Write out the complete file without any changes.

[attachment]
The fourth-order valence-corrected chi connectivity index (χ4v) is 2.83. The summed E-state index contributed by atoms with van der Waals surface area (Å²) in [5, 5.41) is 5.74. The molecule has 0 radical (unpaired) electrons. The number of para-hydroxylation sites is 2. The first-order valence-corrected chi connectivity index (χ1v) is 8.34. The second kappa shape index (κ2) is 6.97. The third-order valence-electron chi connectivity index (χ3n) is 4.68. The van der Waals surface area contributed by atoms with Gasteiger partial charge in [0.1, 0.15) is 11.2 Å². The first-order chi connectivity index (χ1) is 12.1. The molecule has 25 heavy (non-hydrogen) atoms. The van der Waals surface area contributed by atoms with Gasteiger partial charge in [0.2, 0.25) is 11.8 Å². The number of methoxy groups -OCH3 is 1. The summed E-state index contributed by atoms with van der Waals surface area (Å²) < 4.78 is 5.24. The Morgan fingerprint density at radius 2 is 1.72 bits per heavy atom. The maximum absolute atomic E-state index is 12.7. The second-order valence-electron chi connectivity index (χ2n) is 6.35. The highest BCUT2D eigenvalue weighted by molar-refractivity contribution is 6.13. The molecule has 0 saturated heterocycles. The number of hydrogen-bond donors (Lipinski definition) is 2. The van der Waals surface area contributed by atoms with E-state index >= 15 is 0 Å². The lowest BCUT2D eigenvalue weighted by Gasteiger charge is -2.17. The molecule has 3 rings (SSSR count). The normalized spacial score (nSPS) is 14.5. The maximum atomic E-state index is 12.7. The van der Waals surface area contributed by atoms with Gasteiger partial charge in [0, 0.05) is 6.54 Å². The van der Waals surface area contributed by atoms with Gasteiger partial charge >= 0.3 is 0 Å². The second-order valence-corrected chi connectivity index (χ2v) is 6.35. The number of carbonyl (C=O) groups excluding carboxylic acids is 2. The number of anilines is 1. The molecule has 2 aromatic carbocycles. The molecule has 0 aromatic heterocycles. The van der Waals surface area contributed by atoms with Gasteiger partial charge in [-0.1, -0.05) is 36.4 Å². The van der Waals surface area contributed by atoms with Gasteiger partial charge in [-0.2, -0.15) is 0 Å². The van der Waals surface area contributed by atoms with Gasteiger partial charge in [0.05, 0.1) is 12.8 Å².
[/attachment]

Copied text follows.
The fourth-order valence-corrected chi connectivity index (χ4v) is 2.83. The summed E-state index contributed by atoms with van der Waals surface area (Å²) in [5, 5.41) is 5.74. The molecule has 0 radical (unpaired) electrons. The number of para-hydroxylation sites is 2. The first-order valence-corrected chi connectivity index (χ1v) is 8.34. The second kappa shape index (κ2) is 6.97. The third-order valence-electron chi connectivity index (χ3n) is 4.68. The van der Waals surface area contributed by atoms with Gasteiger partial charge in [0.1, 0.15) is 11.2 Å². The first-order chi connectivity index (χ1) is 12.1. The molecule has 25 heavy (non-hydrogen) atoms. The van der Waals surface area contributed by atoms with Gasteiger partial charge in [0.2, 0.25) is 11.8 Å². The number of methoxy groups -OCH3 is 1. The summed E-state index contributed by atoms with van der Waals surface area (Å²) < 4.78 is 5.24. The Morgan fingerprint density at radius 2 is 1.72 bits per heavy atom. The maximum absolute atomic E-state index is 12.7. The second-order valence-electron chi connectivity index (χ2n) is 6.35. The highest BCUT2D eigenvalue weighted by molar-refractivity contribution is 6.13. The molecule has 0 saturated heterocycles. The number of hydrogen-bond donors (Lipinski definition) is 2. The van der Waals surface area contributed by atoms with E-state index >= 15 is 0 Å². The lowest BCUT2D eigenvalue weighted by Gasteiger charge is -2.17. The molecule has 3 rings (SSSR count). The normalized spacial score (nSPS) is 14.5. The maximum atomic E-state index is 12.7. The van der Waals surface area contributed by atoms with Gasteiger partial charge in [0, 0.05) is 6.54 Å². The van der Waals surface area contributed by atoms with Gasteiger partial charge >= 0.3 is 0 Å². The second-order valence-corrected chi connectivity index (χ2v) is 6.35. The number of carbonyl (C=O) groups excluding carboxylic acids is 2. The number of anilines is 1. The molecule has 2 aromatic carbocycles. The molecule has 0 aromatic heterocycles. The van der Waals surface area contributed by atoms with Gasteiger partial charge in [-0.1, -0.05) is 36.4 Å². The van der Waals surface area contributed by atoms with Gasteiger partial charge in [-0.2, -0.15) is 0 Å². The van der Waals surface area contributed by atoms with Gasteiger partial charge in [0.05, 0.1) is 12.8 Å².